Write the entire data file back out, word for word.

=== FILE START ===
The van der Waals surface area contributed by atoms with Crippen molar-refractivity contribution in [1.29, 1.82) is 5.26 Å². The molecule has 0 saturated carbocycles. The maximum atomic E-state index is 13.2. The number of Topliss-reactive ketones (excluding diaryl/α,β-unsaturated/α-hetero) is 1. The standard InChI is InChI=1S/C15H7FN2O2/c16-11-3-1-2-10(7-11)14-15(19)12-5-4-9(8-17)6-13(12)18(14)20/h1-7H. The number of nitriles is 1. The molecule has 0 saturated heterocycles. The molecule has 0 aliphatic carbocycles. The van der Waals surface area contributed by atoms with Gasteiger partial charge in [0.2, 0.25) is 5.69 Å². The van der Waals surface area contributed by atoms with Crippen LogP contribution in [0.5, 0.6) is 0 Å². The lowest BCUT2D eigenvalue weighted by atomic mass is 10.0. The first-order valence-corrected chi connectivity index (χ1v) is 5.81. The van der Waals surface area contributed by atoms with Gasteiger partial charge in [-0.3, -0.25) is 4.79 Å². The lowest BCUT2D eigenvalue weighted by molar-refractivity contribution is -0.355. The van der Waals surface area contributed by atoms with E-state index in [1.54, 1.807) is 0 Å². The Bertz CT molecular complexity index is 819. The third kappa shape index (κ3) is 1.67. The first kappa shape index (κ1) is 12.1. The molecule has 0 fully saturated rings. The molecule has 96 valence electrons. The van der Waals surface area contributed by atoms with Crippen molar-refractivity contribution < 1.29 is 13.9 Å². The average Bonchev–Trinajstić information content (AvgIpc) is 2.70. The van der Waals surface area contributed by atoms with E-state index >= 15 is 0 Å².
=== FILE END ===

The van der Waals surface area contributed by atoms with Crippen molar-refractivity contribution in [1.29, 1.82) is 5.26 Å². The molecule has 0 saturated carbocycles. The maximum atomic E-state index is 13.2. The number of Topliss-reactive ketones (excluding diaryl/α,β-unsaturated/α-hetero) is 1. The standard InChI is InChI=1S/C15H7FN2O2/c16-11-3-1-2-10(7-11)14-15(19)12-5-4-9(8-17)6-13(12)18(14)20/h1-7H. The number of nitriles is 1. The molecule has 0 saturated heterocycles. The molecule has 0 aliphatic carbocycles. The van der Waals surface area contributed by atoms with Gasteiger partial charge in [0.2, 0.25) is 5.69 Å². The van der Waals surface area contributed by atoms with Crippen LogP contribution in [0.5, 0.6) is 0 Å². The lowest BCUT2D eigenvalue weighted by atomic mass is 10.0. The first-order valence-corrected chi connectivity index (χ1v) is 5.81. The van der Waals surface area contributed by atoms with Gasteiger partial charge in [-0.3, -0.25) is 4.79 Å². The lowest BCUT2D eigenvalue weighted by molar-refractivity contribution is -0.355. The van der Waals surface area contributed by atoms with E-state index in [1.54, 1.807) is 0 Å². The Bertz CT molecular complexity index is 819. The third kappa shape index (κ3) is 1.67. The first kappa shape index (κ1) is 12.1. The molecule has 0 fully saturated rings. The molecule has 96 valence electrons. The van der Waals surface area contributed by atoms with Crippen molar-refractivity contribution < 1.29 is 13.9 Å². The average Bonchev–Trinajstić information content (AvgIpc) is 2.70. The van der Waals surface area contributed by atoms with E-state index >= 15 is 0 Å².